Monday, August 29

This is what I did today: I was the artistic director for setting 6 large boulders in place, then the dirt-shaper and water sprayer. A bit like making mudpies ...

Here's Mike getting ready to yank out an old caragana with his loader:




Before i did much shaping ... here, the boulders had just been placed by Mike with his skid steer with the fork/loader attachment.



Some of the rocks are set




and ... just after I finished raking the (almost) final shape




I'm wetting down the new mound to compact the soil





This large flat rock forms a great bench - large enough for two people to sit and watch the sunset with their arms around each other. This is the front of the stone.



wet rocks ... i sprayed down the new soil, expecially around the boulders, to fill up any air pockets and loose soil. The lower stone is the "bench."





spraying the mound


Boulders can be used in landscaping to great effect -- or they can be plopped down any old which way and look terrible. When you are installing boulders in your garden/landscape -- remember to be sensitive to the way they are settled into the ground. Bury at least 1/3rd of the boulder so it looks like it has been there for a long time rather than just dropped from the sky randomly. If you are grouping the boulders, try to set them so they relate to each other as one rock outcropping. The angles are important - how would a large bedrock look after it becomes exposed, fractured and then weathered? Wherever possible, use stones that are available locally, so they "fit" into the natural landscape. There are lots of examples on the web of poorly-designed and executed boulder landscapes .... or you can almost as easily find examples of well-designed stone arrangements. It takes skill and artistry to import boulders into a garden with natural, pleasing results.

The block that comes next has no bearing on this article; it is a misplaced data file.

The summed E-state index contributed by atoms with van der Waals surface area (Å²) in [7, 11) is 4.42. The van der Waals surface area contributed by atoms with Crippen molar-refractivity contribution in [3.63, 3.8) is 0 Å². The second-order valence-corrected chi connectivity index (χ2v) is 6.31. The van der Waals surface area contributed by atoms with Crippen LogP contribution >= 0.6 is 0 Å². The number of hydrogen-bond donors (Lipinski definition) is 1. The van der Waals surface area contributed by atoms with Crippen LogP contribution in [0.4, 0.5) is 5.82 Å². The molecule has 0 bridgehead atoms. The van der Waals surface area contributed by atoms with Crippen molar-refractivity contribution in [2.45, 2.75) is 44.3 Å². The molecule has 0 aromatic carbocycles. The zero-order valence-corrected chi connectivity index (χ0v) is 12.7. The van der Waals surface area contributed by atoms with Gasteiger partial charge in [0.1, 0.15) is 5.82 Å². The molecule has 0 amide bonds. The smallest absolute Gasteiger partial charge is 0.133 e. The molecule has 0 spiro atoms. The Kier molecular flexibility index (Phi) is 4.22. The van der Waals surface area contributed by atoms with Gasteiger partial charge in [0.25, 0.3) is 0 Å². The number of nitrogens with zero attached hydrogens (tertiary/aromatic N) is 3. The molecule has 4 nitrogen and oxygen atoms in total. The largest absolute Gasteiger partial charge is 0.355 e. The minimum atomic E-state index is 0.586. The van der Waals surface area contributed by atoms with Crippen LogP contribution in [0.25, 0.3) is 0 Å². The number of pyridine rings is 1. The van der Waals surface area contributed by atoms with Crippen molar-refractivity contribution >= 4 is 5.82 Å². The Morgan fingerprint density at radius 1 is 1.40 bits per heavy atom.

2 Comments:

Bitterroot said...

i'm enjoying the progress!

RavenGrrl said...

baby steps ... slowly slowly the garden is taking shape out at my friends' place.